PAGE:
green design, eco design, sustainable design, Indianapolis Museum of Art, Ruth Lily Visitors Pavilion, Art & Nature Park, Marlon Blackwell, geothermal heating, LEED certified, visitor center

Ipe hardwood planks form a large walkway, a deck, a wall, and a slatted-light filtering sunshade that covers the deck, all of which are supported by a steel frame. The interior meeting rooms feature floor-to-ceiling windows that allow light and nature to flush the inside. The center of the pavilion hosts a more private room, with wooden walls and windows lining the top.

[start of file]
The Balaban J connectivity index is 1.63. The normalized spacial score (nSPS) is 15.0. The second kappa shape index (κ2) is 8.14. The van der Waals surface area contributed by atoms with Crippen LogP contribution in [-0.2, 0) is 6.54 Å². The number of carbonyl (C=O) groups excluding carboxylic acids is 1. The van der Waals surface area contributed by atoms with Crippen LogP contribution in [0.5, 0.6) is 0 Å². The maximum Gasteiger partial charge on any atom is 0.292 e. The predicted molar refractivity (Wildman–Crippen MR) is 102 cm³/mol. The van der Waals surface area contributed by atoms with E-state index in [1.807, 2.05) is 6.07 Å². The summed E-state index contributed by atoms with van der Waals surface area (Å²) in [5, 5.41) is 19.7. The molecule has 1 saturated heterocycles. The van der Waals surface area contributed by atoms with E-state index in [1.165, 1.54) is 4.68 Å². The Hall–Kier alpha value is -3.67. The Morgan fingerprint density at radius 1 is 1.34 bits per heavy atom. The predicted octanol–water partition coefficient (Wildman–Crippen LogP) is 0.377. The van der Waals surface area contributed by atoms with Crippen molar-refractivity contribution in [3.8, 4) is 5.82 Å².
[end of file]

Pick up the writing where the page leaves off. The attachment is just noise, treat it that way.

The Visitors Pavilion is outfitted with water-saving fixtures, as the plumbing is fed by well water. Heating and cooling within the facility is controlled using a sustainable geothermal system. Being completely in tune with the natural environment, the entire pavilion is also situated in a way that allows floodwaters to flow around and under the structure without causing architectural damage.

The unobtrusive pavilion will be used for small meetings and educational classes of up to 50 people. The open-air design, green features and glass façade will inspire its visitors to reconnect with the nature around them. The pavilion will also be energy-efficient and LEED certified.

+ Marlon Blackwell Architects

Via Arch Daily